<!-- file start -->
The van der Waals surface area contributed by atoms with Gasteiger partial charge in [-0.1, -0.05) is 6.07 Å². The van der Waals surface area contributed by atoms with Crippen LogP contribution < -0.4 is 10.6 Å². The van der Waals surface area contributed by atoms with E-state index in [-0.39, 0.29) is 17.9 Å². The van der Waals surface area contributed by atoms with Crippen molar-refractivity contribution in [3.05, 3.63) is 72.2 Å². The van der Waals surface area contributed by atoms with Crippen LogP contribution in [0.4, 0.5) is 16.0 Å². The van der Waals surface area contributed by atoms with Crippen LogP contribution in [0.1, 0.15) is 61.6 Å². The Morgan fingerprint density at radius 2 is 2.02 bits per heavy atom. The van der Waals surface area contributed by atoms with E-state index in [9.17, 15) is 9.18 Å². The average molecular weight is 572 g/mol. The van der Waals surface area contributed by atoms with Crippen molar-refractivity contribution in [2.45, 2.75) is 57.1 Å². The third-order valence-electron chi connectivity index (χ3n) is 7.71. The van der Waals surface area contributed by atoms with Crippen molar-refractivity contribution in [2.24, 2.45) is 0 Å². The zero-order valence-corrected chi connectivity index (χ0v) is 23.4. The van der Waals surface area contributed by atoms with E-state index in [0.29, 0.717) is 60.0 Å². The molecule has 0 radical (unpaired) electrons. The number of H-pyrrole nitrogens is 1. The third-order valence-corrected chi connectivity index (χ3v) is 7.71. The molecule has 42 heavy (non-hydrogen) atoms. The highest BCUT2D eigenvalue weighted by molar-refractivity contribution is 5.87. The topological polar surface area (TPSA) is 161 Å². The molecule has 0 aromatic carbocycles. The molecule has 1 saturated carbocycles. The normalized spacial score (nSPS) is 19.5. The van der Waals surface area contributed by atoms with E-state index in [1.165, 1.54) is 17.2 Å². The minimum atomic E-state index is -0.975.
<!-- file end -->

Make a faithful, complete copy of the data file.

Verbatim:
The van der Waals surface area contributed by atoms with Gasteiger partial charge in [-0.1, -0.05) is 6.07 Å². The van der Waals surface area contributed by atoms with Crippen LogP contribution < -0.4 is 10.6 Å². The van der Waals surface area contributed by atoms with E-state index in [-0.39, 0.29) is 17.9 Å². The van der Waals surface area contributed by atoms with Crippen molar-refractivity contribution in [3.05, 3.63) is 72.2 Å². The van der Waals surface area contributed by atoms with Crippen LogP contribution in [0.4, 0.5) is 16.0 Å². The van der Waals surface area contributed by atoms with Crippen LogP contribution in [0.1, 0.15) is 61.6 Å². The Morgan fingerprint density at radius 2 is 2.02 bits per heavy atom. The van der Waals surface area contributed by atoms with E-state index in [9.17, 15) is 9.18 Å². The average molecular weight is 572 g/mol. The van der Waals surface area contributed by atoms with Crippen molar-refractivity contribution in [2.45, 2.75) is 57.1 Å². The third-order valence-electron chi connectivity index (χ3n) is 7.71. The van der Waals surface area contributed by atoms with Crippen molar-refractivity contribution in [2.24, 2.45) is 0 Å². The zero-order valence-corrected chi connectivity index (χ0v) is 23.4. The van der Waals surface area contributed by atoms with E-state index in [0.29, 0.717) is 60.0 Å². The molecule has 0 radical (unpaired) electrons. The number of H-pyrrole nitrogens is 1. The third-order valence-corrected chi connectivity index (χ3v) is 7.71. The molecule has 42 heavy (non-hydrogen) atoms. The highest BCUT2D eigenvalue weighted by molar-refractivity contribution is 5.87. The topological polar surface area (TPSA) is 161 Å². The molecule has 0 aromatic carbocycles. The molecule has 1 saturated carbocycles. The normalized spacial score (nSPS) is 19.5. The van der Waals surface area contributed by atoms with E-state index in [1.165, 1.54) is 17.2 Å². The minimum atomic E-state index is -0.975.